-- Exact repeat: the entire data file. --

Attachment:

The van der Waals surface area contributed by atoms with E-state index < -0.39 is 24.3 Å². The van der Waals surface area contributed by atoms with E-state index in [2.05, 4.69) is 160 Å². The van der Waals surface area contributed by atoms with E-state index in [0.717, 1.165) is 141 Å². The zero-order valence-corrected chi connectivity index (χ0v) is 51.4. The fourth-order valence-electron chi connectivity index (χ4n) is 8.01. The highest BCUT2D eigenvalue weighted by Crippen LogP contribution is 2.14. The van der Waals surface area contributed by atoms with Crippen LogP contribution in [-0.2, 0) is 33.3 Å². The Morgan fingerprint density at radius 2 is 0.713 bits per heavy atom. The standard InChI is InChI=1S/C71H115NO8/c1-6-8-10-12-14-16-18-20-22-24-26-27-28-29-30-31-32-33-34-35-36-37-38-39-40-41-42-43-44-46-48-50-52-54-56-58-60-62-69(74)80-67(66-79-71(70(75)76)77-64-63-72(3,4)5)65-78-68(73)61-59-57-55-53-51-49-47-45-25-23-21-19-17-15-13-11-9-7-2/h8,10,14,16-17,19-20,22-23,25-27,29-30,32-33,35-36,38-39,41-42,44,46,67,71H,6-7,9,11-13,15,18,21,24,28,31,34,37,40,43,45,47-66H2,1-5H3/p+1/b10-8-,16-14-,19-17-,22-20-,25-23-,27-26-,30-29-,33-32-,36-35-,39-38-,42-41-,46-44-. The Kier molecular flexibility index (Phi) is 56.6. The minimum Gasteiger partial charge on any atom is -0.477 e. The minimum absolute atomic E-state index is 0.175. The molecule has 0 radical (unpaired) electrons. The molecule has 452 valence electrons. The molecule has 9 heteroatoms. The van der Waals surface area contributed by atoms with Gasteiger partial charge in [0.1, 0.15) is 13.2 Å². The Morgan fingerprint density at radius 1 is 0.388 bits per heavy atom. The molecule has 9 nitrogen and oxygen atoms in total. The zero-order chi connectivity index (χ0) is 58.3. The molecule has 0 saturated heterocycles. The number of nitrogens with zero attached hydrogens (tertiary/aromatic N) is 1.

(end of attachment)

The van der Waals surface area contributed by atoms with E-state index < -0.39 is 24.3 Å². The van der Waals surface area contributed by atoms with E-state index in [2.05, 4.69) is 160 Å². The van der Waals surface area contributed by atoms with E-state index in [0.717, 1.165) is 141 Å². The zero-order valence-corrected chi connectivity index (χ0v) is 51.4. The fourth-order valence-electron chi connectivity index (χ4n) is 8.01. The highest BCUT2D eigenvalue weighted by Crippen LogP contribution is 2.14. The van der Waals surface area contributed by atoms with Crippen LogP contribution in [-0.2, 0) is 33.3 Å². The Morgan fingerprint density at radius 2 is 0.713 bits per heavy atom. The standard InChI is InChI=1S/C71H115NO8/c1-6-8-10-12-14-16-18-20-22-24-26-27-28-29-30-31-32-33-34-35-36-37-38-39-40-41-42-43-44-46-48-50-52-54-56-58-60-62-69(74)80-67(66-79-71(70(75)76)77-64-63-72(3,4)5)65-78-68(73)61-59-57-55-53-51-49-47-45-25-23-21-19-17-15-13-11-9-7-2/h8,10,14,16-17,19-20,22-23,25-27,29-30,32-33,35-36,38-39,41-42,44,46,67,71H,6-7,9,11-13,15,18,21,24,28,31,34,37,40,43,45,47-66H2,1-5H3/p+1/b10-8-,16-14-,19-17-,22-20-,25-23-,27-26-,30-29-,33-32-,36-35-,39-38-,42-41-,46-44-. The Kier molecular flexibility index (Phi) is 56.6. The minimum Gasteiger partial charge on any atom is -0.477 e. The minimum absolute atomic E-state index is 0.175. The molecule has 0 radical (unpaired) electrons. The molecule has 452 valence electrons. The molecule has 9 heteroatoms. The van der Waals surface area contributed by atoms with Gasteiger partial charge in [0.1, 0.15) is 13.2 Å². The Morgan fingerprint density at radius 1 is 0.388 bits per heavy atom. The molecule has 9 nitrogen and oxygen atoms in total. The zero-order chi connectivity index (χ0) is 58.3. The molecule has 0 saturated heterocycles. The number of nitrogens with zero attached hydrogens (tertiary/aromatic N) is 1.